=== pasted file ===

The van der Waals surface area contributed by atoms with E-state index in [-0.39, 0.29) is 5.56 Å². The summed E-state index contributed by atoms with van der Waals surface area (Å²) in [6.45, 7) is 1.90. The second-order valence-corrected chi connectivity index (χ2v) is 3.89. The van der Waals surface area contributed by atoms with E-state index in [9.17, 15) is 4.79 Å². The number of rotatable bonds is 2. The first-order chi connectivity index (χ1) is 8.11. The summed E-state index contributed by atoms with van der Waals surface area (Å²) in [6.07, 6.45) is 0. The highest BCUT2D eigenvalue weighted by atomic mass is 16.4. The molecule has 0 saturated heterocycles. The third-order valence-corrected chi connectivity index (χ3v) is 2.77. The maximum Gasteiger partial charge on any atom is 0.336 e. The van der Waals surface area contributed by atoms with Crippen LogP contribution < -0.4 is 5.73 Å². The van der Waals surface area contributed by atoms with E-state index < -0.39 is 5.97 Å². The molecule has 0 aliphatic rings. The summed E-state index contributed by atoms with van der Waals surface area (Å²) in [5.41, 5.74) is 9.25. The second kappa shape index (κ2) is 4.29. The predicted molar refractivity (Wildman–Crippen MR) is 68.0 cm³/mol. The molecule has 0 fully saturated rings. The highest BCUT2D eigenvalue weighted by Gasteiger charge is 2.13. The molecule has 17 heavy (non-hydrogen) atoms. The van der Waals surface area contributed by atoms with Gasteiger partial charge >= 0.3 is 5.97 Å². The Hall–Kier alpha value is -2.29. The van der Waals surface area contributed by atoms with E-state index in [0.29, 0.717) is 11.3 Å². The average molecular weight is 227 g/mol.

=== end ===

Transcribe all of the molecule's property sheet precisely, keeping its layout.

The van der Waals surface area contributed by atoms with E-state index in [-0.39, 0.29) is 5.56 Å². The summed E-state index contributed by atoms with van der Waals surface area (Å²) in [6.45, 7) is 1.90. The second-order valence-corrected chi connectivity index (χ2v) is 3.89. The van der Waals surface area contributed by atoms with E-state index in [9.17, 15) is 4.79 Å². The number of rotatable bonds is 2. The first-order chi connectivity index (χ1) is 8.11. The summed E-state index contributed by atoms with van der Waals surface area (Å²) in [6.07, 6.45) is 0. The highest BCUT2D eigenvalue weighted by atomic mass is 16.4. The molecule has 0 saturated heterocycles. The third-order valence-corrected chi connectivity index (χ3v) is 2.77. The maximum Gasteiger partial charge on any atom is 0.336 e. The van der Waals surface area contributed by atoms with Crippen LogP contribution < -0.4 is 5.73 Å². The van der Waals surface area contributed by atoms with E-state index < -0.39 is 5.97 Å². The molecule has 0 aliphatic rings. The summed E-state index contributed by atoms with van der Waals surface area (Å²) in [5.41, 5.74) is 9.25. The second kappa shape index (κ2) is 4.29. The predicted molar refractivity (Wildman–Crippen MR) is 68.0 cm³/mol. The molecule has 0 fully saturated rings. The highest BCUT2D eigenvalue weighted by Gasteiger charge is 2.13. The molecule has 17 heavy (non-hydrogen) atoms. The van der Waals surface area contributed by atoms with Gasteiger partial charge >= 0.3 is 5.97 Å². The Hall–Kier alpha value is -2.29. The van der Waals surface area contributed by atoms with E-state index in [0.29, 0.717) is 11.3 Å². The average molecular weight is 227 g/mol.